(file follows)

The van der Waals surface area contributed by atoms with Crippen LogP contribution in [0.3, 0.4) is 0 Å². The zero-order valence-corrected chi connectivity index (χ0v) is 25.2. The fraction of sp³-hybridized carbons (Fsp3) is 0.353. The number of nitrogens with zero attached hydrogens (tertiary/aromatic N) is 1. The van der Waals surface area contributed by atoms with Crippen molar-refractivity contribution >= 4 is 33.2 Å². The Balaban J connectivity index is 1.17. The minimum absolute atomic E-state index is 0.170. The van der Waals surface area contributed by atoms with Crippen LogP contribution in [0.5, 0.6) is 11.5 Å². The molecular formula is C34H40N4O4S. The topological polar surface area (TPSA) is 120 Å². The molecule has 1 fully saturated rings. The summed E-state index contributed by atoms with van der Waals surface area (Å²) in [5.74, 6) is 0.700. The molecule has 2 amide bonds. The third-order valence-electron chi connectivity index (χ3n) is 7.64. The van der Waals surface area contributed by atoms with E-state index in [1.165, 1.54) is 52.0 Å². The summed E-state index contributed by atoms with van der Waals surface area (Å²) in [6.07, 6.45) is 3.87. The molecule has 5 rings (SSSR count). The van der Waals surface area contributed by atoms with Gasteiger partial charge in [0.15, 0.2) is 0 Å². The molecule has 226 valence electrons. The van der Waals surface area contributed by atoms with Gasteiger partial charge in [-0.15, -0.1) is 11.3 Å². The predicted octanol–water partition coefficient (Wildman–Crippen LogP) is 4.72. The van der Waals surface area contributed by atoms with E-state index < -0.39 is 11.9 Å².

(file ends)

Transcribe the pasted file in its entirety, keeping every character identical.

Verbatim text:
The van der Waals surface area contributed by atoms with Crippen LogP contribution in [0.3, 0.4) is 0 Å². The zero-order valence-corrected chi connectivity index (χ0v) is 25.2. The fraction of sp³-hybridized carbons (Fsp3) is 0.353. The number of nitrogens with zero attached hydrogens (tertiary/aromatic N) is 1. The van der Waals surface area contributed by atoms with Crippen molar-refractivity contribution >= 4 is 33.2 Å². The Balaban J connectivity index is 1.17. The minimum absolute atomic E-state index is 0.170. The van der Waals surface area contributed by atoms with Crippen LogP contribution in [0.5, 0.6) is 11.5 Å². The molecular formula is C34H40N4O4S. The topological polar surface area (TPSA) is 120 Å². The molecule has 1 fully saturated rings. The summed E-state index contributed by atoms with van der Waals surface area (Å²) in [5.74, 6) is 0.700. The molecule has 2 amide bonds. The third-order valence-electron chi connectivity index (χ3n) is 7.64. The van der Waals surface area contributed by atoms with E-state index in [1.165, 1.54) is 52.0 Å². The summed E-state index contributed by atoms with van der Waals surface area (Å²) in [6.07, 6.45) is 3.87. The molecule has 5 rings (SSSR count). The van der Waals surface area contributed by atoms with Gasteiger partial charge in [0.15, 0.2) is 0 Å². The molecule has 226 valence electrons. The van der Waals surface area contributed by atoms with Gasteiger partial charge in [-0.15, -0.1) is 11.3 Å². The predicted octanol–water partition coefficient (Wildman–Crippen LogP) is 4.72. The van der Waals surface area contributed by atoms with E-state index < -0.39 is 11.9 Å².